There are two components to my answer. The easy one first — I absolutely do not believe in blanket bans on books that are “too old” or “too young” for a certain age group. Kids should have the opportunity to read what they want.
The second one is in regards to my own hypothetical children, or even my kid brother who is twelve these days, which is astounding. As I’ve mentioned before, I take a lot of care in picking out books for William, largely because I want him to like what I get him and thus like reading. Which he seems to, so excellent. He’s not the best reader, and reads a lot of things I would have been well past at his age, so I try to strike a balance between things that are written for kids his age and things that he is capable of reading without giving up on. I won’t buy him the little-kid books he loves because I think he can do better, but I do try to find similar stories in a higher reading level.
On the opposite side, you can take my reading habits as a kid — I started reading The Baby-sitter’s Club books in kindergarten and was reading Sweet Valley University when I was ten or eleven. I bring up this latter because I distinctly recall asking my mother what condoms were after reading about them in an SVU book, because from the context I thought they might be snack food and maybe we could get some. Yeah. Gross. I am certainly glad that my parents never kept me from reading whatever the heck I wanted, because I read a lot of great books that way, but I know that my hypothetical children will not be getting books with sex in them for Christmas when they’re eleven. And if they’re reading them on their own, they will be informed that I expect to be able to a) read that book and b) discuss it with them after they read it. It’s not that I want to keep my kids from reading things that are above their age-appropriateness; I just want to make sure they understand what they’re reading, because that’s really the important part.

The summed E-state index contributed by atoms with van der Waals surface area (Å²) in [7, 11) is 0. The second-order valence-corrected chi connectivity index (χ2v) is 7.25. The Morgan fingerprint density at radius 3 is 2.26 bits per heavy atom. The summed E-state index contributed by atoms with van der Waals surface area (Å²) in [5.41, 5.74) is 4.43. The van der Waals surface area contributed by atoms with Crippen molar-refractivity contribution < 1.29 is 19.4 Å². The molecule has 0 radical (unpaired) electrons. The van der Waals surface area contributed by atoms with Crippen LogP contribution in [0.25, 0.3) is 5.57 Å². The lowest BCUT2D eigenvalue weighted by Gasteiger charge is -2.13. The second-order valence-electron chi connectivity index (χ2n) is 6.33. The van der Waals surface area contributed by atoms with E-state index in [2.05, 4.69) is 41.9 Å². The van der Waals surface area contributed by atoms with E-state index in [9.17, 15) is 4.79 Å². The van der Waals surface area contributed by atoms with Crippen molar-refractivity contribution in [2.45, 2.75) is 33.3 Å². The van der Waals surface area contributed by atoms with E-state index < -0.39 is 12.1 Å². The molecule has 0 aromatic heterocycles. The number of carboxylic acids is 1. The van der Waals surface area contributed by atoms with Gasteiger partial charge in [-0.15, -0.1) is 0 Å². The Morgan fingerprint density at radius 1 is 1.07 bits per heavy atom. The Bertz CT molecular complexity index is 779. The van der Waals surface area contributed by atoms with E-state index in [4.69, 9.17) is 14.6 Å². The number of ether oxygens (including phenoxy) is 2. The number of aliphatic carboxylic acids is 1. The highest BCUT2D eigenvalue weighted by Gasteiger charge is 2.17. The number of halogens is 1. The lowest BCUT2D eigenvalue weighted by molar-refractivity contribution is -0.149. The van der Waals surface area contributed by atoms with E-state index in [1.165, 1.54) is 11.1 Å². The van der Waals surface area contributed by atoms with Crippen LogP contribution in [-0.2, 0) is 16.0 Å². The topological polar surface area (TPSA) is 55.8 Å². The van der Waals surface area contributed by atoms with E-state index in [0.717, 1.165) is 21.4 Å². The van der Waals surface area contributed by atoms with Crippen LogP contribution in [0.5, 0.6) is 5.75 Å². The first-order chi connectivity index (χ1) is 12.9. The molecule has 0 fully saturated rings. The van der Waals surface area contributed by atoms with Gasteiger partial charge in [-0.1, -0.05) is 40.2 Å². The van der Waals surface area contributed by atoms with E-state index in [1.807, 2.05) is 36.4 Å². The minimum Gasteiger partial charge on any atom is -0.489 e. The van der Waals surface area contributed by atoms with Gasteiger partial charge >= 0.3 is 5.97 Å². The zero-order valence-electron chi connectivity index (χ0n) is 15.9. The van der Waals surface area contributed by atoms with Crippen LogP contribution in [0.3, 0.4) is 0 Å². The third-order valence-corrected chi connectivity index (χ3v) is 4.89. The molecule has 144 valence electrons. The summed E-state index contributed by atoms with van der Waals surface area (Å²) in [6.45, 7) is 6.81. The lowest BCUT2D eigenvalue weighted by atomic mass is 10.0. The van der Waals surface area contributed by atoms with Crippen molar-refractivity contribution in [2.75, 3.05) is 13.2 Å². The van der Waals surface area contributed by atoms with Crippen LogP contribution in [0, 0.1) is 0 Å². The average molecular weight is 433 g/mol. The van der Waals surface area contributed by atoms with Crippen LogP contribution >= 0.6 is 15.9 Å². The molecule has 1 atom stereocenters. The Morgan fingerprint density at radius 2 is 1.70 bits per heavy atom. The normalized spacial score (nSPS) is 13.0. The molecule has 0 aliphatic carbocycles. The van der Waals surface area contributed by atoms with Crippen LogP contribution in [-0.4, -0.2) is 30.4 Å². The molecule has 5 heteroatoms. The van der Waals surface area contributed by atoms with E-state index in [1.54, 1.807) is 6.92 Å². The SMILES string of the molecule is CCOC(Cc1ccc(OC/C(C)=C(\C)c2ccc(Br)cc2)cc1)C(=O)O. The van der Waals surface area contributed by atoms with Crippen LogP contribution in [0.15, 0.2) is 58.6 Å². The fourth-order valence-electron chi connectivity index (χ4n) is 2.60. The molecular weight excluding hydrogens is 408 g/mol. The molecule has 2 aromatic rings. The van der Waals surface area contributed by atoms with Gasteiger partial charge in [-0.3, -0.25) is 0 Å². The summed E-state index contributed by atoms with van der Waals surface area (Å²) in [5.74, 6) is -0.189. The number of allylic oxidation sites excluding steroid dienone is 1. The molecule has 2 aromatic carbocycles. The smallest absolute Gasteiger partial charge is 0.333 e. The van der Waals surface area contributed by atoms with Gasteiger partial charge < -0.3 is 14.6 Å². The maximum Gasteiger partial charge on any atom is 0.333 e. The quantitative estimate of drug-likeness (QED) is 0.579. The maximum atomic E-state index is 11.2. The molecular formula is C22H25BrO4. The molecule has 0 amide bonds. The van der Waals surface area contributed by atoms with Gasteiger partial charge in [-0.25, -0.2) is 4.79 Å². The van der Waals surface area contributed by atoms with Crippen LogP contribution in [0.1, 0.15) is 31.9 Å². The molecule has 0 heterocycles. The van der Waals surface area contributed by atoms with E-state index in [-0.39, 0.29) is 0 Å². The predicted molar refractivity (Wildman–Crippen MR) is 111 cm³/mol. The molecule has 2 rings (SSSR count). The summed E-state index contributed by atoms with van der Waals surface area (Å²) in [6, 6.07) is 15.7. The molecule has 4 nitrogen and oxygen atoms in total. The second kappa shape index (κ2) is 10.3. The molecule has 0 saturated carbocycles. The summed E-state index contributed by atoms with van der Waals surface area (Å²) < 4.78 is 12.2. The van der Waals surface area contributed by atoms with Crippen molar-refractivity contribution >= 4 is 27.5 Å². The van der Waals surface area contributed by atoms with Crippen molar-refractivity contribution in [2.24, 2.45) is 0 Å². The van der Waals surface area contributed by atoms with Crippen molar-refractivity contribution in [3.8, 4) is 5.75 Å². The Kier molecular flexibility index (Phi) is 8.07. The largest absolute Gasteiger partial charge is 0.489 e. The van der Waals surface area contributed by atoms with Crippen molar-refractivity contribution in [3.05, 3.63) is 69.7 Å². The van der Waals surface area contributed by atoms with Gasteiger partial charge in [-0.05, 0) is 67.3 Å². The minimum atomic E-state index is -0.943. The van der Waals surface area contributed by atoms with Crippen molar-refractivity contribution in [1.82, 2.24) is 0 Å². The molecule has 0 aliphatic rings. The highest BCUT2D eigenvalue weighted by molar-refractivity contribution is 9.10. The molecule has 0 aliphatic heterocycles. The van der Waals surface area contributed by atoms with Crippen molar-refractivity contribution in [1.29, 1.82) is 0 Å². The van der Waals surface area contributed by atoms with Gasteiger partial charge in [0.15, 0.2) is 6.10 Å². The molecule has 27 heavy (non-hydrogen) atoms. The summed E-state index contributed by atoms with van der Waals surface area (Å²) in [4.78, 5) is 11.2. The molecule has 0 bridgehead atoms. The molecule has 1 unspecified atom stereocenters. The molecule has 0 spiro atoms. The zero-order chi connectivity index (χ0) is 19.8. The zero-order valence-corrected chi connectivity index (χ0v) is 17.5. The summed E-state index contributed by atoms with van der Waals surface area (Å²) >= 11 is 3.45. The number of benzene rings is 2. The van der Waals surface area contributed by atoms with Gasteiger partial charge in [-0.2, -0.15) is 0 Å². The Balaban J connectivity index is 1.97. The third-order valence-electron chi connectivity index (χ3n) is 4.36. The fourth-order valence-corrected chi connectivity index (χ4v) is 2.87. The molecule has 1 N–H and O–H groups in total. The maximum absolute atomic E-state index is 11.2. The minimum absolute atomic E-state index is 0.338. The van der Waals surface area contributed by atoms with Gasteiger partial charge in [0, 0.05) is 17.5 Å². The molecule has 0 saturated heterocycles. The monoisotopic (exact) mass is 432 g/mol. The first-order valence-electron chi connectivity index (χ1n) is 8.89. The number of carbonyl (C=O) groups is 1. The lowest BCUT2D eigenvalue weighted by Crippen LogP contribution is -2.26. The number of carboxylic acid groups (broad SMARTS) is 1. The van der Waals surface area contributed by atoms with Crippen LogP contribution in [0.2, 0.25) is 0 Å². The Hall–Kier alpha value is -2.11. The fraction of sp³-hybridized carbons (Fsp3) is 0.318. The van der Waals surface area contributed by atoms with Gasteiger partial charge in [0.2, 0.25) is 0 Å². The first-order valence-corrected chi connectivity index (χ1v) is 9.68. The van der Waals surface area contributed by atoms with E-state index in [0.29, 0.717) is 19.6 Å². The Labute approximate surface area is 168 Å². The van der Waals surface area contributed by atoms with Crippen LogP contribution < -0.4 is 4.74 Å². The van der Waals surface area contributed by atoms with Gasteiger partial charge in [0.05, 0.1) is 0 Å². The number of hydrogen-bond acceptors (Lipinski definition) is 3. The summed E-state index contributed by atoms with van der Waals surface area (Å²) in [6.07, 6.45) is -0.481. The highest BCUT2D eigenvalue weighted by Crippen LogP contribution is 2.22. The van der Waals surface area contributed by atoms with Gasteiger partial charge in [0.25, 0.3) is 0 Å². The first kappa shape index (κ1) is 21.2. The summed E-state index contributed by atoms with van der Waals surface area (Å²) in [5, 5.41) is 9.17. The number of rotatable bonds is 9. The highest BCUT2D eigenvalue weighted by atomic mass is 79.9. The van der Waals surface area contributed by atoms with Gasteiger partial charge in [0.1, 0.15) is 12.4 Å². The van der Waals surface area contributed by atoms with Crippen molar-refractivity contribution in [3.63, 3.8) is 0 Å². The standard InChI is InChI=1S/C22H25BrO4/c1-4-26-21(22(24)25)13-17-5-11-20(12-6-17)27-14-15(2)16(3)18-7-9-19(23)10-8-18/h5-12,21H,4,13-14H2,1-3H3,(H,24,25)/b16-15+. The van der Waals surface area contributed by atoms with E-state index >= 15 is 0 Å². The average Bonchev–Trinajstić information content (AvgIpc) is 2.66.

My poor, poor, hypothetical children.